Supporting diversity and inclusion in the transportation and infrastructure sector
Women remain significantly under-represented in both post-secondary engineering programs and in the engineering profession. In Canada, just 20.6 per cent of newly licensed engineers are women, according to Engineers Canada, despite women making up more than half of the Canadian population.
While representation has increased, many individuals, companies and organizations are working to speed up the rate of progress – intensifying efforts to recruit, retain and develop more women in engineering roles at all levels, including senior leadership.
One of the leaders in promoting gender diversity is global engineering and design firm WSP. Headquartered in Montreal, with activities across Canada, WSP practices focus on engineering and the environment. The firm is highly involved in rail and transit projects, and is playing an integral role in one of Canada’s largest transit-focused infrastructure projects, as a prime team member and lead designer for the GO Rail Expansion – Union Station Enhancement Project (USEP) in Toronto.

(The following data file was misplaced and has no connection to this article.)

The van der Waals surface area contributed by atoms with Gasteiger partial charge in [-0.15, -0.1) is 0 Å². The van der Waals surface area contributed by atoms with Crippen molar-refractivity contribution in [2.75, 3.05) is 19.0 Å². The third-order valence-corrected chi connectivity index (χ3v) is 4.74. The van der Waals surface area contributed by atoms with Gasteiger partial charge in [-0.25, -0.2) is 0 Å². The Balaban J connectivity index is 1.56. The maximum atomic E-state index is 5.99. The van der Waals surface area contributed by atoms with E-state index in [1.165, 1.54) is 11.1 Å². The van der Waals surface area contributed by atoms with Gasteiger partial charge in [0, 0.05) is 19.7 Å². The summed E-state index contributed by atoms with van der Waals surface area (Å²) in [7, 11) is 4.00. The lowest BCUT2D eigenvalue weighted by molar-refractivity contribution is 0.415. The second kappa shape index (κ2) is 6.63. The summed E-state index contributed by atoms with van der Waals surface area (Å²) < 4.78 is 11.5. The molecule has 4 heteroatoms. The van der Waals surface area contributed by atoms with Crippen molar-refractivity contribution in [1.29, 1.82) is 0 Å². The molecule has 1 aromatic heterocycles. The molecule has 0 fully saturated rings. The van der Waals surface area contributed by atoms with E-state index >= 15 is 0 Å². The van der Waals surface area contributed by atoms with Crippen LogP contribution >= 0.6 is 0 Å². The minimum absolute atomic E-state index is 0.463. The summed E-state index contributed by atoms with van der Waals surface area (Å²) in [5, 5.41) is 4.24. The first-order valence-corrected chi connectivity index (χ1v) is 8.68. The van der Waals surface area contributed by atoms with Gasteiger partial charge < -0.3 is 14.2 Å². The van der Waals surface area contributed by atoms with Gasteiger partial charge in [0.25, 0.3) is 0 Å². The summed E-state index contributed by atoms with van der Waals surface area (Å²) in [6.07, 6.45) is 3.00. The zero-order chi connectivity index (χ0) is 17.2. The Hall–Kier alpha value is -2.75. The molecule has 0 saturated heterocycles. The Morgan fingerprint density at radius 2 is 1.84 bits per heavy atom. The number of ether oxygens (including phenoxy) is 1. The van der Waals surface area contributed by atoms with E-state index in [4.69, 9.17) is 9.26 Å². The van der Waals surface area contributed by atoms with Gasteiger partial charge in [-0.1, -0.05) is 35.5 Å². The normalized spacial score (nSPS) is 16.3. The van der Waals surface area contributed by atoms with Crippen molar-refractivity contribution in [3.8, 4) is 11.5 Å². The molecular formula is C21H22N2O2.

" The presence of women leaders shows that WSP recognizes women’s contributions and cares about fostering inclusion. And that gives a lot of confidence to our female recruits and young female professionals.
WSP Vice-President, Rail and Transit, Western Canada
The challenge of recruiting women engineers is especially acute in the transportation and infrastructure sector, says Jennifer Verellen, senior vice-president, transportation systems, with WSP in Canada. “It is still very male dominated, and in Canada, one reason is the sector has only started getting considerable funding in the last couple of years.”
With a greater focus on upgrading transportation infrastructure across the country, a host of new opportunities is opening up for women and other under-represented groups, she says, adding that such potential can only be realized by making deliberate choices to welcome and support women and diverse teams.
WSP, for example, now has a number of inspiring role models for younger engineers. Most prominently among them is Marie-Claude Dumas, recently appointed CEO of WSP in Canada and WSP’s global sponsor for inclusion and diversity.